Yeast Washing 3 layers?

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Well-Known Member
Nov 2, 2007
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East Dundee, Illinois
This is only my second time yeast washing and I had some issues. I followed exactly the directions on the stickied post but I seem to have come up against some issues.
This is with WYeast Irish Ale Yeast 1084

I don't have any pictures right now (sorry) so I'll try to explain. I boiled the jars and lids for about 10 minutes and then took them out, lightly capped them and put them in the fridge for the night. I'd already racked off the beer so I put a cap on the carboy and let it sit (there was still a little beer on top, enough to keep it wet) and then the next day I poured in all the water and mixed it up, let it set for 20 minutes (had a timer) then tried to pour mostly the top layer into my larger jar.

The fermenter did not seem to separate into two layers very well while it sat so I did get some trub in the jar. I then waited 20 minutes for the jar to settle, at the end of that time there was about 2 inches of cloudy water on top and 5 inches of brown chunky water on the bottom. I poured into only 3 pint jars and stuck them in the fridge with loose caps.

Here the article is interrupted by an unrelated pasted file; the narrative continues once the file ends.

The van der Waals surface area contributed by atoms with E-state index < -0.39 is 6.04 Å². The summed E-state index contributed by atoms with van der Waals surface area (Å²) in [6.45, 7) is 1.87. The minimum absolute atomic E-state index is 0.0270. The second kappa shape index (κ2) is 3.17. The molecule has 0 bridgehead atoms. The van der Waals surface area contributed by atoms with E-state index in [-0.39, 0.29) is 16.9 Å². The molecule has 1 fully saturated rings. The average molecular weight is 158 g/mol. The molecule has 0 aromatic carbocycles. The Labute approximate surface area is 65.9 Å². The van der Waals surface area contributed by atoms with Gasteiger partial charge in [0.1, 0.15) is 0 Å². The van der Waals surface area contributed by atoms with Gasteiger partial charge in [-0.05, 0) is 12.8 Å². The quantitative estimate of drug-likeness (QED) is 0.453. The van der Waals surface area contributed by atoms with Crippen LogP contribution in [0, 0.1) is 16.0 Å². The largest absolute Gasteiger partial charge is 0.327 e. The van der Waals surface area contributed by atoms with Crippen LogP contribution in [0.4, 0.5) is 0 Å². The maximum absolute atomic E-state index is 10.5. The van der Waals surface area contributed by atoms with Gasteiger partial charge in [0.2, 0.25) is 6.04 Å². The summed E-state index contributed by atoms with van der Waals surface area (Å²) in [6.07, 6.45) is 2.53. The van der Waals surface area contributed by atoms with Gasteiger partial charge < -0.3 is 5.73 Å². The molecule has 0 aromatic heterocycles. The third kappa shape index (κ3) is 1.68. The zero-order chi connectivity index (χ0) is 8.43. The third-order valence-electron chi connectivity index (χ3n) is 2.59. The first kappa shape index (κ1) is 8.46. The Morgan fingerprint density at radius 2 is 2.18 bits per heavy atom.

The jars now have 3 layers, the usual golden colored water layer, and 1/4 inch yeast (white) layer and a 1 inch brown chunky layer (trub I'm guessing). This yeast seemed to flocculate fairly well I saw it swirling around in chunks during fermentation.

Should I have waited longer for things to settle out? (like an hour) I was worried the yeast would settle out in that time.

Are these still useable? (maybe use a sanitized turkey baster, or spoon for that matter to pull off mostly the yeast layer for my starter?)

EDIT: At home now, took a picture. I am debating dumping them and harvesting from the secondary when I bottle. Thoughts?



Well-Known Member
Jun 15, 2007
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that doesn't look washed enough. that's definitely yeast, and then trub.

this is the guide I learned to wash from:

I'm not sure your technique for 'rinsing' the fermenter was right. I'll put 1-2 quarts of water into the primary, swirl it to get all the yeast broken up since the cake is pretty sludgy. Then I immediately pour all the liquid into a growler, leaving the big trub behind.

I let that chill 20-30 minutes, then decant that liquid off into smaller vessels. So far I haven't had to wash beyond that, though after a day in cold storage, I'll pour off most of the liquid, and replace it with more sterile water.